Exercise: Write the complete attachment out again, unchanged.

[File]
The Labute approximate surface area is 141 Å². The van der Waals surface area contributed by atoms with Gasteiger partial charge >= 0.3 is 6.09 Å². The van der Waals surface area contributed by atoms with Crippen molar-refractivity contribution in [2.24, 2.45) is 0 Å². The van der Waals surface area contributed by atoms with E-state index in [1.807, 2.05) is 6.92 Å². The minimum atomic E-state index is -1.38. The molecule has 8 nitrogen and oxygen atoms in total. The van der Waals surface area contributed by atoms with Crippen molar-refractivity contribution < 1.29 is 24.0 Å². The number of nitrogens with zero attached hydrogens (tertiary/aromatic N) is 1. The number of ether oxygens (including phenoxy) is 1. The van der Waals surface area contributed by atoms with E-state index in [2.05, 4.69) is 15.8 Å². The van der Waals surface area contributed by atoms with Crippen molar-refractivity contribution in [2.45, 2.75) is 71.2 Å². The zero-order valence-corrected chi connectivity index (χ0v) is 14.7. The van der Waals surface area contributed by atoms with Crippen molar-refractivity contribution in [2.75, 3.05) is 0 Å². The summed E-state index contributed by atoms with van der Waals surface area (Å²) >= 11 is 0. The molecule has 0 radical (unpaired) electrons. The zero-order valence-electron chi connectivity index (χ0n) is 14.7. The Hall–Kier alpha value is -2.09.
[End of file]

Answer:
The Labute approximate surface area is 141 Å². The van der Waals surface area contributed by atoms with Gasteiger partial charge >= 0.3 is 6.09 Å². The van der Waals surface area contributed by atoms with Crippen molar-refractivity contribution in [2.24, 2.45) is 0 Å². The van der Waals surface area contributed by atoms with E-state index in [1.807, 2.05) is 6.92 Å². The minimum atomic E-state index is -1.38. The molecule has 8 nitrogen and oxygen atoms in total. The van der Waals surface area contributed by atoms with Crippen molar-refractivity contribution < 1.29 is 24.0 Å². The number of nitrogens with zero attached hydrogens (tertiary/aromatic N) is 1. The number of ether oxygens (including phenoxy) is 1. The van der Waals surface area contributed by atoms with E-state index in [2.05, 4.69) is 15.8 Å². The van der Waals surface area contributed by atoms with Crippen molar-refractivity contribution in [2.45, 2.75) is 71.2 Å². The zero-order valence-corrected chi connectivity index (χ0v) is 14.7. The van der Waals surface area contributed by atoms with Crippen molar-refractivity contribution in [2.75, 3.05) is 0 Å². The summed E-state index contributed by atoms with van der Waals surface area (Å²) >= 11 is 0. The molecule has 0 radical (unpaired) electrons. The zero-order valence-electron chi connectivity index (χ0n) is 14.7. The Hall–Kier alpha value is -2.09.